Author + information
- Received January 17, 1996
- Revision received April 8, 1996
- Accepted April 16, 1996
- Published online September 1, 1996.
- Gery Tomassoni, M.D.,
- Keith H. Newby, M.D.,
- Margaret M. Kearney,
- Mary Joan Brandon,
- Helen Barold, M.D. and
- Andrea Natale, M.D.∗
- ↵∗Address for correspondence: Andrea Natale, MD, Duke University, Veterans Affairs Medical Center, 508 Fulton Street, Durham, North Carolina 27705.
Objectives. The goal of this study was to compare the effect of different tilts and capacitances for biphasic shocks on atrial defibrillation efficacy and pain threshold.
Background. Although biphasic shocks have been shown to be superior to monophasic shocks, the effect of tilt and capacitance on atrial defibrillation success and pain perception has not been studied in patients.
Methods. Atrial defibrillation threshold (DFT) testing was performed using a right atrial appendage/coronary sinus lead configuration in 38 patients with a history of paroxysmal atrial fibrillation undergoing an invasive electrophysiologic study. Biphasic waveforms with 40%, 50%, 65%, 80%, 30%/50% and 40%/50% were tested randomly in 22 patients (Group 1). In 16 patients (Group 2), a 65% tilt waveform with 50- and 120-μF capacitance was tested. Before sedation, pain sensation was graded by 15 patients in Group 1 after delivery of a 0.5-J shock and by 10 patients in Group 2 after two 1.5-J shocks with 50- and 120-μF capacitance were delivered.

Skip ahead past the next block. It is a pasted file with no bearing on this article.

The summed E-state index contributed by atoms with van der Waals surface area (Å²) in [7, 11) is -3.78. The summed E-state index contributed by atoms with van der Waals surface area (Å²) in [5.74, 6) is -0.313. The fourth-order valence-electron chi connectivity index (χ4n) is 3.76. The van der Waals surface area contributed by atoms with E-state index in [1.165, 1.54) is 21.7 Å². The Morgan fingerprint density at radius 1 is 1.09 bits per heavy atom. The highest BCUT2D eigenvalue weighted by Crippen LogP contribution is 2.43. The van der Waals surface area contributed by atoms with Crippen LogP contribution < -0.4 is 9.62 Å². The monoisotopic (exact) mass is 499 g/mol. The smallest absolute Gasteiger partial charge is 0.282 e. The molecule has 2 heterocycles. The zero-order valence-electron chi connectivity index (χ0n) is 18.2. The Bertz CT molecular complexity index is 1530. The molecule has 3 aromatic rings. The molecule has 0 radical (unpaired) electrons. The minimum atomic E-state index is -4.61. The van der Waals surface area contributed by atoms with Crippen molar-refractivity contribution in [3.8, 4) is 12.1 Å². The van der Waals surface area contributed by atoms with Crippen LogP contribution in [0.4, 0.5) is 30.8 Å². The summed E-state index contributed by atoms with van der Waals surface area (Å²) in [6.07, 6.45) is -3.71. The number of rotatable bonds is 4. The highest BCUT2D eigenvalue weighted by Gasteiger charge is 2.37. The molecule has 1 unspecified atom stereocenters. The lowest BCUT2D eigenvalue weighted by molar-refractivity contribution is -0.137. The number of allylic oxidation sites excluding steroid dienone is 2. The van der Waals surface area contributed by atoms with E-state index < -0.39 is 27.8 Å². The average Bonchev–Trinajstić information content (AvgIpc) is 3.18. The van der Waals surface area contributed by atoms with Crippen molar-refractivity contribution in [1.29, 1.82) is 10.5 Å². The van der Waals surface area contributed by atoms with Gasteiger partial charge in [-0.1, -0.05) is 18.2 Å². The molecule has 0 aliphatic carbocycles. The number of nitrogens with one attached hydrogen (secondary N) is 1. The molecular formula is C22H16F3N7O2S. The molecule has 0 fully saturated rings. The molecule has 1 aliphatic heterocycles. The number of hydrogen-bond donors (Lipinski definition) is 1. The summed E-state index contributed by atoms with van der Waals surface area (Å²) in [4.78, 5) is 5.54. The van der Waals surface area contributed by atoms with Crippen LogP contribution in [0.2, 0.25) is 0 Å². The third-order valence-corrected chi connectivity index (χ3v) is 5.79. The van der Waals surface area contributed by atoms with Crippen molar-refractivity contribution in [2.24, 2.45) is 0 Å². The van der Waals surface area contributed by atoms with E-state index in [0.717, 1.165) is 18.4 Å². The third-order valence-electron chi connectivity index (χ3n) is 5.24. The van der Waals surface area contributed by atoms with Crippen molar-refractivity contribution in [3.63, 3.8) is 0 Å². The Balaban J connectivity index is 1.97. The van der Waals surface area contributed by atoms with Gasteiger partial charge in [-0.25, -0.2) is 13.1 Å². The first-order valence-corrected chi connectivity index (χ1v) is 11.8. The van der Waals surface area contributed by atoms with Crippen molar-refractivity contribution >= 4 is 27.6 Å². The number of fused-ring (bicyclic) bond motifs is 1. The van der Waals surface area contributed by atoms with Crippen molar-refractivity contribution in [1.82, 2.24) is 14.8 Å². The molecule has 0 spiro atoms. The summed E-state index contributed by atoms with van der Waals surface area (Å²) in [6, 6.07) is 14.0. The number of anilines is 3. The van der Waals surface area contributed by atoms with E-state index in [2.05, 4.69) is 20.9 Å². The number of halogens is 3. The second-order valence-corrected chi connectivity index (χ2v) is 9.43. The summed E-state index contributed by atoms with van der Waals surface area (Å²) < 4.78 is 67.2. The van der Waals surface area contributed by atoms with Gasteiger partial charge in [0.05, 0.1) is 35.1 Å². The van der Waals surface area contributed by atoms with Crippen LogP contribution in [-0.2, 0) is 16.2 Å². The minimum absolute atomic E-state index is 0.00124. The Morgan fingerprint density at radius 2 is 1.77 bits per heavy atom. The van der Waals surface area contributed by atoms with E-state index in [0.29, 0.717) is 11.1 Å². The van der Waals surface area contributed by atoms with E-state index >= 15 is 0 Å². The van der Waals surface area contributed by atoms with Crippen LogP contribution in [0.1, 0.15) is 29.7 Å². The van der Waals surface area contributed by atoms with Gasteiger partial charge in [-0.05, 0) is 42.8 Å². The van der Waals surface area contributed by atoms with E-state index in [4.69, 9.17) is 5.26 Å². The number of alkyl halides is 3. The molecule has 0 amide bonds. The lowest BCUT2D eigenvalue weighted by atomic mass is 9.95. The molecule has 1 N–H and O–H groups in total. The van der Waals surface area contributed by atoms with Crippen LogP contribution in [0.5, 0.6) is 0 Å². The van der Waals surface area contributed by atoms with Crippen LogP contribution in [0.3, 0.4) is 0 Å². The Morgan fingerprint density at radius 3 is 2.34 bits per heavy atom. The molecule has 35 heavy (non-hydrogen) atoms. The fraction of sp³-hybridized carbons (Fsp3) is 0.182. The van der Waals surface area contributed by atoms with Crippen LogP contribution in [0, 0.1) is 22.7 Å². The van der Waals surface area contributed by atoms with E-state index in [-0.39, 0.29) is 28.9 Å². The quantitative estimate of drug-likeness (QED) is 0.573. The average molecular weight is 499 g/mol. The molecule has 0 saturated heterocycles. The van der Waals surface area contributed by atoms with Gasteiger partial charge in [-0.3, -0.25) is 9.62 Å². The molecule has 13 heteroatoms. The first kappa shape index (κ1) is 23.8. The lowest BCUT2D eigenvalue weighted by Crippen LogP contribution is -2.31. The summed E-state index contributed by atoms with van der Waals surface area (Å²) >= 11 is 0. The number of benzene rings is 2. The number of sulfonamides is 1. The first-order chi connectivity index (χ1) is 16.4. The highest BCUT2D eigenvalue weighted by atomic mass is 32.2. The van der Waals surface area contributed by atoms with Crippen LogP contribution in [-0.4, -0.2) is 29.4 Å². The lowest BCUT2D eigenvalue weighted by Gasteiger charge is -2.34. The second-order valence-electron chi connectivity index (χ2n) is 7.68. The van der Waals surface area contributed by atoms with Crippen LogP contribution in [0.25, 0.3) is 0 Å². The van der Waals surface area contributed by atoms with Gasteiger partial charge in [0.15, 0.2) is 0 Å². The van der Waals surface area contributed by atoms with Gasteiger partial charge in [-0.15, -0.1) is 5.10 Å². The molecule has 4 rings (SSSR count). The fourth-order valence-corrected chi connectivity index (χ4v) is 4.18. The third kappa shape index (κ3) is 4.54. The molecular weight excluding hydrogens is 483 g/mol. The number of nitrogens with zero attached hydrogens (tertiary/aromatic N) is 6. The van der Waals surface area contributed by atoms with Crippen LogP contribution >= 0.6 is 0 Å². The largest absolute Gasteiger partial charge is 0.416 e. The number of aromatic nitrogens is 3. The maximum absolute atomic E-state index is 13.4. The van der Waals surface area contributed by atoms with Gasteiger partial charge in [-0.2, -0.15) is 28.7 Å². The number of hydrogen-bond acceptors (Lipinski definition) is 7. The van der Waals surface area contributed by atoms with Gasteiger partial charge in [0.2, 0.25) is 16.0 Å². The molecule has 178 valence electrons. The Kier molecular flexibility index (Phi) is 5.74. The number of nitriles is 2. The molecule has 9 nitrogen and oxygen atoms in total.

Results. The DFT energy for the 50% tilt waveform was significantly lower than the 65%, 80% and 30%/50% tilt waveforms. The 40%/50% tilt waveform provided slightly lower energy requirements than the 50% tilt waveform. Nine patients (60%) described the 0.5-J shock as very painful, and four (26.6%) complained of slight pain. The 50-μF capacitor lowered energy requirements compared with the 120-μF capacitor. Six patients (60%) perceived the 1.5-J 50-μF capacitor shock as more painful, whereas three (30%) perceived both shocks as equally painful.
Conclusions. Biphasic waveforms with 50% tilt in both phases and a smaller tilt in the positive phase than that in the negative phase (40%/50%) provided a decrease in energy requirements at atrial DFT. In addition, stored energy was reduced by biphasic shocks with 50-μF capacitance compared with 120-μF capacitance. Despite the reduction in energy requirements, shocks <1 J continued to be perceived as painful in the majority of patients.
- Received January 17, 1996.
- Revision received April 8, 1996.
- Accepted April 16, 1996.